Amid growing concern of misuse of its platform and hefty penalty imposed by antitrust body across the globe, including the recent fine of Rs 136 crore (13.6 million) imposed by India’s antitrust body, Completion Commission of India (CCI), comes the good news for Google. The search giant has reached an agreement with Getty Images to end the later complaint over photo copyrights to European Commission. Both the firm said in a statement that they have signed a multi-year global licensing partnership, enabling Google to use Getty Images’ content within its various products and services.
According to reports, this is being done in exchange for reforming Google’s approach to copyright in image search. Now, Google will do more to highlight copyright attribution for the photos, so the users know whether or not they would need to pay for a picture. It will also pull “view image” links for pictures to reduce the number of direct downloads.
“We will licence our market leading content to Google, working closely with them to improve attribution of our contributors’ work and thereby growing the ecosystem,” said Dawn Airey, CEO, Getty Images.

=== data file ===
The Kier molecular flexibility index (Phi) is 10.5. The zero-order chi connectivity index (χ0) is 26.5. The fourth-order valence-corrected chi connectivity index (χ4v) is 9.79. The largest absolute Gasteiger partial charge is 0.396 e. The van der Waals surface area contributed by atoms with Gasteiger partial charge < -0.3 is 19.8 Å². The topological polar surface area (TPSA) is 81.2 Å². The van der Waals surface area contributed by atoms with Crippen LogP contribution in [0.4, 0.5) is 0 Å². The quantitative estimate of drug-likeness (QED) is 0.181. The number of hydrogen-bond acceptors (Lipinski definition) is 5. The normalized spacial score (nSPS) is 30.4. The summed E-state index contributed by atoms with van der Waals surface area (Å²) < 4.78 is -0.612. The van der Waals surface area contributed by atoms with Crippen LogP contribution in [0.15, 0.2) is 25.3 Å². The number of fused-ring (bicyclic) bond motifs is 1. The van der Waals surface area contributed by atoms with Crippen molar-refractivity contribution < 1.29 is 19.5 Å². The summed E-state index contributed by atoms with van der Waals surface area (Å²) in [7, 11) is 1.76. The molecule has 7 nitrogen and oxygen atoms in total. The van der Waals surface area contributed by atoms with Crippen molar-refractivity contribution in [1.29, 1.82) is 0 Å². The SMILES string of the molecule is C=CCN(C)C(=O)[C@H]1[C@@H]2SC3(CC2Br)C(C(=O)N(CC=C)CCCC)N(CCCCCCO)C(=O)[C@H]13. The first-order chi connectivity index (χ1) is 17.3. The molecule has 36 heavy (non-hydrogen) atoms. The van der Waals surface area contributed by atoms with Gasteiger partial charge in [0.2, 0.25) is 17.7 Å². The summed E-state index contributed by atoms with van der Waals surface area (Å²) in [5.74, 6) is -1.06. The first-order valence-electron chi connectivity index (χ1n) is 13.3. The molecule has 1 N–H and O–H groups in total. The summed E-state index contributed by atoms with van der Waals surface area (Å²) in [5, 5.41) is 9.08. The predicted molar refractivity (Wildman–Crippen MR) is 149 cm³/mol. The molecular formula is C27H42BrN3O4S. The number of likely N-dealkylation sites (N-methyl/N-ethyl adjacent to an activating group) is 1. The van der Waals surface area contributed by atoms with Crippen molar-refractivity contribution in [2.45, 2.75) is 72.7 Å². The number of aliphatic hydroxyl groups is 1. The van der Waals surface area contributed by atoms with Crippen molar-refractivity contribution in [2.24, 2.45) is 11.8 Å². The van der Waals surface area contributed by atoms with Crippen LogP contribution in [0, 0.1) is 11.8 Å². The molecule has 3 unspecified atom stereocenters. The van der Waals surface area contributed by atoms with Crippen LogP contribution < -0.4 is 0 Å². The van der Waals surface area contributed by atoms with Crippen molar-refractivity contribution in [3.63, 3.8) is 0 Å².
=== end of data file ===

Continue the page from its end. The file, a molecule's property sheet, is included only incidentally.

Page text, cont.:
On the other hand, Cathy Edwards, Engineering Director at Google said, “We’re excited to have signed this licence agreement with Getty Images, and we’ll be using their images across many of our products and services, starting immediately.”
In April 2016, Getty had filed an official complaint against Google stating that it was unhappy with the high-resolution images that Google had started including in search for images. Getty had claimed that in 2013 Google changed its service to stop linking through to source websites automatically, impacting Getty because nobody needed to visit its own site anymore. Getty had accused Google of effectively being a one-stop piracy shop. It had said one could easily download and view copyrighted photos without visiting the host site or understanding the legality of a download.
Getty had said, once people had seen the high resolution, large format Getty photo on Google, they no longer had a reason to visit Getty’s own site to view the image. “These changes have allowed Google to reinforce its role as the Internet’s dominant search engine, maintaining monopoly over site traffic, engagement data and advertising spend,” Getty Images general counsel Yoko Miyashita had said in the statement. “This has also promoted piracy, resulting in widespread copyright infringement, turning users into accidental pirates.”
Both the companies did not disclose about the details or cost of the deal, or neither they confirm as to when case would be withdrawn but an analyst said that “Getty is now not likely to pursue the antitrust case.” Google is already facing slew of antitrust cases including an investigating by EU over alleged anti-competitive practices linked to its Android smartphone operating software and its web search business and a shopping-related antitrust fine and tax disputes.